giant pandas even limited themselves to a single sort of grass—bamboo.
adaptations for feeding on bamboo make them morphologically
unique. Giant pandas possess huge molar teeth and powerful
masticatory muscles for breaking the woody portion of bamboo
and chewing the stem, culms, and leaves. In addition, their
forepaws are equipped with a sixth "digit" that
acts as a thumb for holding bamboo. This "thumb"
is derived from the radial sesamoid bone of the wrist.
as it may seem to observers of giant pandas in the Zoo, black-and-white
coloring probably acts as camouflage in the wild. In patches
of dense bamboo, an immobile giant panda is nearly invisible,
and virtually disappears among snow covered rocky outcrops
on a mountain slope. The combined effect of foreshortened
snout, round face, black eye rings, small rounded black ears,
short squat tail, and distinctive body shape and markings
gives the giant panda its characteristic infantile appearance,
which is further enhanced by its habit of sitting upright,
holding objects in its flexible forepaws, and walking pigeon-toed.
of the year, individual giant pandas use fairly small home
ranges: In good habitat they can find all the bamboo they
need without moving very far. Males and females roam over
areas varying in size from about one to 10 square miles, with
little difference between the sexes. Some females studied
by George Schaller in Wolong even occupied home ranges as
small as 75 to 100 acres—less than the size of the Zoo.
Seasonal as well as long-term changes in the availability
of preferred foods, and the location of potential mates, sometimes
results in pandas taking very long hikes outside of their
normal territory. But more often they migrate vertically,
up and down the mountainside, to find a preferred bamboo species
or preferred parts of bamboos. Giant pandas normally exist
at altitudes of 3,600 to 10,500 feet, depending upon prevailing
local conditions; for example, in Wolong Reserve, the giant
pandas occupy habitat from 7,550 to 10,500 feet, while in
Shaanxi’s Foping Nature Reserve, the giant pandas remain
at 3,600 to 9,500 feet.
by George Schaller, Hu Jinchu, and others suggested that the
giant panda is essentially solitary in nature. They found
that males and females rarely interact except during the breeding
season. At this time, males may also meet in the neighborhood
of a female in heat, when they show a dominance hierarchy.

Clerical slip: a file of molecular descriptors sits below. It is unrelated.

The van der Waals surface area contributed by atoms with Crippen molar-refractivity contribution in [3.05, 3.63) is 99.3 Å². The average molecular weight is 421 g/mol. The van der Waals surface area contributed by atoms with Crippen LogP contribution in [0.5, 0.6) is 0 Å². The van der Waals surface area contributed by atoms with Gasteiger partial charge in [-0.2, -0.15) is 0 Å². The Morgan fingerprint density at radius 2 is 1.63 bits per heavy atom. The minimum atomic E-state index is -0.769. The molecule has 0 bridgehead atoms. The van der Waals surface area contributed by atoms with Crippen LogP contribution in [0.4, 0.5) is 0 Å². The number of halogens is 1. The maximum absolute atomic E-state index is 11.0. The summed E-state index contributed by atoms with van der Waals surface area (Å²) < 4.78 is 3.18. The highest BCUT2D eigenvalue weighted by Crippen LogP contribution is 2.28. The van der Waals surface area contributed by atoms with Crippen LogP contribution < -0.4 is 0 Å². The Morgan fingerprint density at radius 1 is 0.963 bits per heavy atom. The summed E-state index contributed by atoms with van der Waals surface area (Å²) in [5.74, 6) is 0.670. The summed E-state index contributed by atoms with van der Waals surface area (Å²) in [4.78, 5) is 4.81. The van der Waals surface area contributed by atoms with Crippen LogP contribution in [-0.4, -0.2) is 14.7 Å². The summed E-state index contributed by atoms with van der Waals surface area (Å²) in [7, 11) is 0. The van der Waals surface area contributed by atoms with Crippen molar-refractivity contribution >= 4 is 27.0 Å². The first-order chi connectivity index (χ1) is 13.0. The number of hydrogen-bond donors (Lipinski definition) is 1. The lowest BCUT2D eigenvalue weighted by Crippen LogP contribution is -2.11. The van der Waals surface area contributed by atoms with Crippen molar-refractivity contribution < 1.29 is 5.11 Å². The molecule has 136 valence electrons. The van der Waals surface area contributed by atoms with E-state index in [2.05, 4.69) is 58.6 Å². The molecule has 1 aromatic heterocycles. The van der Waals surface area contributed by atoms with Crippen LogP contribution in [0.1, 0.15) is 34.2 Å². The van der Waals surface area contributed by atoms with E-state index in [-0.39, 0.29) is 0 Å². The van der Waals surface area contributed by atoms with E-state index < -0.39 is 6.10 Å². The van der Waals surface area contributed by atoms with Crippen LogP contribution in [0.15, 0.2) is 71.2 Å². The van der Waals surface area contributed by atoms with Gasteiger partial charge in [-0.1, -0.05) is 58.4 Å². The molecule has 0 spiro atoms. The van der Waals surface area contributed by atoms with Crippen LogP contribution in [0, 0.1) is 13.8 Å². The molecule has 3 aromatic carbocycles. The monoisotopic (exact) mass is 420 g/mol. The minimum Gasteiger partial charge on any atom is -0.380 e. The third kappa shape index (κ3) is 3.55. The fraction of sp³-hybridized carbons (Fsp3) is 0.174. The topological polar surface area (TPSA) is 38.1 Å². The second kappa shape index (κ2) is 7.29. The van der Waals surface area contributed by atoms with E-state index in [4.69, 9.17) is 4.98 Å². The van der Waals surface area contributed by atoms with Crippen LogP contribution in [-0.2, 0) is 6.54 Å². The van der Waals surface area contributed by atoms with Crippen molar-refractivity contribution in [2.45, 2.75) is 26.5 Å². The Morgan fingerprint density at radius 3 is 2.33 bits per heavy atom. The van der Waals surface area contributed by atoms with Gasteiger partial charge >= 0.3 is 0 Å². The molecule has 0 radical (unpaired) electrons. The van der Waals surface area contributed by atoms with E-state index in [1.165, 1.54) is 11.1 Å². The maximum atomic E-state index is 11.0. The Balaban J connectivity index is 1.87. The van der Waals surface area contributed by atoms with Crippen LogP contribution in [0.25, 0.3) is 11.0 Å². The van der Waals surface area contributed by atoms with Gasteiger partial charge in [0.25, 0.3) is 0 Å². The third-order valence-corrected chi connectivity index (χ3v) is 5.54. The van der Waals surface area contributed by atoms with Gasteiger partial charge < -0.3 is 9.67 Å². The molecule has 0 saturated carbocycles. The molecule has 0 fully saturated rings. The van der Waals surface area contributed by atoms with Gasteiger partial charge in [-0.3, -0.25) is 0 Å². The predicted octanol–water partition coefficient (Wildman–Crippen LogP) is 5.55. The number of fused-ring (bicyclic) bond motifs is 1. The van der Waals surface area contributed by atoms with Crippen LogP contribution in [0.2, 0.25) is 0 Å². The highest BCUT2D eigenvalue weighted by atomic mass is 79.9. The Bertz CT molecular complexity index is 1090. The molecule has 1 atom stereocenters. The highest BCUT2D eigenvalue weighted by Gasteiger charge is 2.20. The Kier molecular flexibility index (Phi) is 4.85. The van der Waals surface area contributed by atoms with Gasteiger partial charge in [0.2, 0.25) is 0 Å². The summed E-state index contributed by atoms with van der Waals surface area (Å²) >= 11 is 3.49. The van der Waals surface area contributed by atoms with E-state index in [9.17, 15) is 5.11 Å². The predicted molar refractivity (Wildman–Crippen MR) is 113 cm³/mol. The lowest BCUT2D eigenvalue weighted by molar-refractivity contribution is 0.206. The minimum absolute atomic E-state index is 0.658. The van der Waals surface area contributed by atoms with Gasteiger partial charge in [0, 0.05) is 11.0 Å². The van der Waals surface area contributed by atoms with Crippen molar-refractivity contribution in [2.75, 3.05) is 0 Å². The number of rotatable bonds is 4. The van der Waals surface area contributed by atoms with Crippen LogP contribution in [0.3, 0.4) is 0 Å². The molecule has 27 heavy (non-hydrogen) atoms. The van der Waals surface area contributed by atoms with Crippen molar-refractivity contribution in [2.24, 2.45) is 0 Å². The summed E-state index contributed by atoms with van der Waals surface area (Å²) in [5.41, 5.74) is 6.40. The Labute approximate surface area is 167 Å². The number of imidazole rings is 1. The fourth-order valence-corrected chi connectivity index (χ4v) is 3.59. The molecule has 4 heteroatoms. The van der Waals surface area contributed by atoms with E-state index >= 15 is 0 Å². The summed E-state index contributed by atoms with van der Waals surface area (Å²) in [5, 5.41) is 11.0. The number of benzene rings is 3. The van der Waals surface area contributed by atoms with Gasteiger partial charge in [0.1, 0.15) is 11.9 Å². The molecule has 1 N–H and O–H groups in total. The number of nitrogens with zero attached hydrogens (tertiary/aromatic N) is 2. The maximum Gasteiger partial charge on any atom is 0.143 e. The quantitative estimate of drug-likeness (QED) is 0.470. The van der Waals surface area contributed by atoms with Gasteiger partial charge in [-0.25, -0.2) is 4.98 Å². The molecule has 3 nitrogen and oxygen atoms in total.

based on a study of radio-collared giant pandas in the Qinling
Mountains, Pan Wenshi and Lu Zhi, of the Beijing University,
recently suggested a somewhat different picture of panda social
life. They found that seven to 15 individuals may form a social
community of pandas within the local population. These individuals
occupy a "group" territory, within which male home
ranges overlap almost completely while female home ranges
overlap far less. Members of different "groups"
generally avoid socializing with each other.
exciting new results suggest that giant pandas are far more
social than we previously believed, and also raises important
questions about whether mating occurs exclusively between
members of these small groups. If so, and if pandas in other
mountain ranges have similar social groups, we will need to
reevaluate our interpretation of the giant panda’s genetic
example, a mating system that is restricted to "group"
members would likely result in giant pandas being genetically
inbred in local populations. Yet, genetic analysis of blood
from a small number of giant pandas, performed by Steven O’Brien
of the National Cancer Institute, showed that the species
retains considerable genetic diversity. Clearly, this is a
question that requires further study, because the answers
could have a significant impact on conservation strategies.
and Lu findings are similar to some behavioral observations
made on giant pandas in zoos and reserves. First, males can
be maintained in small groups without aggression if the males
have been very carefully introduced to one another. Usually
the males develop a clear dominance hierarchy. Second, female
giant pandas seem to prefer mating with specific males, usually
males that they have known well for a long time. They seek
out the preferred male or males during estrus, using a series
of very elaborate vocalizations and behaviors that to a human
seem almost coy.
patterns that giant pandas use to communicate with each other
reflect the dense habitat in which interactions occur, and
the generally low level of sociality. Visual signals—body
language, facial expressions, ear and mouth movements—are
exceedingly rare because the dense bamboo understory restricts
vision and visibility. In addition, massive cheek teeth and
masseter muscles make subtle mouth, ear, and eye movements
giant pandas use vocalizations and sounds extensively in social
interactions. Indeed, the subtleties of expression that can
be seen in the faces of many primates can be heard in the
gradations of sounds and the combinations and recombinations
of vocalizations of giant pandas. Listening to the complexity
of communication between Ling-Ling and Hsing-Hsing during
social and sexual encounters always awes me. Giant pandas
also use scent to communicate. They rub the large gland that
covers their anogenital region on objects, often at the edge
of their territory, where a thick, waxy, strong-smelling deposit
soon builds up. Both males and females may also urinate at
marking sites, adding additional odor information.
marks are placed at nose level or higher. Giant pandas use
complex scent-marking postures to deposit urine and secretions